So we have our variables: the “big five”, rejection sensitivity, attachment style, subjective well-being. What about our participants?

BDSM participants were 902 Dutch people, 464 male and 438 female (no mention of trans or genderqueer folks), recruited from one Dutch BDSM forum. Control participants were 434 Dutch people screened for BDSM behavior, 129 male and 305 female, recruited from magazine ads or websites having to do with “secrets”. Men in the study were older than women. I’m really not sure this control is an adequate control for this study because of the recruitment methods… but I’m not sure it’s not either. Differences between the groups? There certainly were some other than the practice of BDSM. There were significantly more women in the control group than the BDSM group. The control group was younger and less well educated than the BDSM group, although both were more well educated than the average Dutch citizen. Whether these differences affected the study results is unknown, but a possibility.

The researchers also note a gender difference between roles in the BDSM group. Men were 33.4% submissive, 18.3% switch, and 48.3% dominant identified. Women, on the other hand, were 75.6% submissive, 16.4% switch, and 8% dominant. This is certainly reflected in the stereotypes associated with BDSM activities.

Results included:

  • People who practice BDSM were more Open, Extraverted, and Conscientious than the control participants.
  • People who practice BDSM were less Neurotic and Agreeable than the control participants
  • People who practice BDSM were less sensitive to rejection than people who didn’t practice BDSM. Within the BDSM participants, submissives were more sensitive to rejection than dominants
  • People who practice BDSM had a greater sense of well-being than control participants. Dominants scored the highest on well-being.
  • Relatively few differences between BDSM participants and control participants was found when attachment styles were examined. When there was a difference, BDSM participants had a more secure attachment than control participants.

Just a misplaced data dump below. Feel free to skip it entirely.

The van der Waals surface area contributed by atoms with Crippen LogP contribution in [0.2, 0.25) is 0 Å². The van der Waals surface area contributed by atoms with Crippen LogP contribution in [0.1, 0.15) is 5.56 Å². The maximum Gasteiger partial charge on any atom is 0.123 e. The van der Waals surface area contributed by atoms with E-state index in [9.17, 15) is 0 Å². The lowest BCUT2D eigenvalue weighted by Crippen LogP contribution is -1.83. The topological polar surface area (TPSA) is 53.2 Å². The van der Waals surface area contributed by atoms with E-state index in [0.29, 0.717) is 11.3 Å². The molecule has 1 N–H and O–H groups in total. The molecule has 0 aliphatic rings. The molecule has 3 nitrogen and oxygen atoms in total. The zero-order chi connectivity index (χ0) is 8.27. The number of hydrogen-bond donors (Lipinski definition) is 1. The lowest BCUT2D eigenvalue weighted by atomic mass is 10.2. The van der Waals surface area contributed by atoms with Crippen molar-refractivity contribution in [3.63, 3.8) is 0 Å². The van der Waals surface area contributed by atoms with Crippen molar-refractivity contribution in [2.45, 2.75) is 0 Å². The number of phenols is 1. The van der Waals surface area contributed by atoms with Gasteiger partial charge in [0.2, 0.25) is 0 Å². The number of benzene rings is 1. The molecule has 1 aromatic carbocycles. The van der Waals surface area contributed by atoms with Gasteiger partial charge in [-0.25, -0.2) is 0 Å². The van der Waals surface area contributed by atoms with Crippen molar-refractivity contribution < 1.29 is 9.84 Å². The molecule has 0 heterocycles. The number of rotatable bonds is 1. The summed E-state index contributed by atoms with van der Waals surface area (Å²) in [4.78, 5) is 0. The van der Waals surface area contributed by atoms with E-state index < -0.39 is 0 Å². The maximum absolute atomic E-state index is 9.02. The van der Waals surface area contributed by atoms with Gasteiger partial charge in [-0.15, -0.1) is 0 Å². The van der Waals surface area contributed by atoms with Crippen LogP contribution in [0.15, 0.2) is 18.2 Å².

Effect sizes were small to medium. That is about average for a psychological study.

The OCEAN results make sense within the context of BDSM. In order to even try BDSM activities, you’d need to be open to new experiences. Conscientiousness is also valued, in order to be safe. Extraversion is helpful within a community setting. The rejection sensitivity results also make sense to me – a timid person may not continue to explore BDSM after one or two rejections. But this is all after-the-fact reasoning, and not particularly predictive or scientific.

The authors note that these results contradict the long-standing assumption that women who participate in BDSM so do because they were abused as children. But they didn’t ask directly about childhood sexual abuse. Rather, they draw this conclusion from the established relationship between attachment styles and abuse history. Childhood abuse is associated with insecure attachment. But in this study, BDSM folk were more likely to have a secure attachment than the control group. I think this logic is fairly sound, though a definitive answer will need to wait for a study where childhood abuse is specifically asked about.

The most obvious limitations to this study are the participants. The BDSM and control participants were not necessarily comparable, and there were significant known differences between the groups. Those differences could have affected the study’s results. Also, as usual, this study’s results may not be generalizable to BDSM communities in other countries (e.g., the United States).

Despite the limitations, these results are a delightful breath of fresh air, when so much of the literature treats BDSM as psychopathology. People who practice BDSM has long argued that there is nothing inherently “wrong”, “sick” or “dangerous” about their sexuality. These results absolutely support their assertion. The study authors state “We therefore conclude that these results favor the view […] that BDSM may be thought of as a recreational leisure, rather than the expression of psychopathological processes.” Yes, yes and yes.

The study was published in the Journal of Sexual Medicine. The abstract is publicly available.

* This is a highly simplified description. Power, and the exchange of power, is complex.

** It’s important to note, though, that for many people who participate in BDSM pain is very important, if not the central experience.

*** In addition to Dom/Sub/Switch, there’s also the idea of “topping” and “bottoming”. Topping and bottoming are much more transitory than Dom/Sub/Switch. In any particular activity, the Top is the “do-er” and the Bottom is the “do-ee”. But being Top or Bottom is activity specific and not as much of an orientation as Dom/Sub/Switch.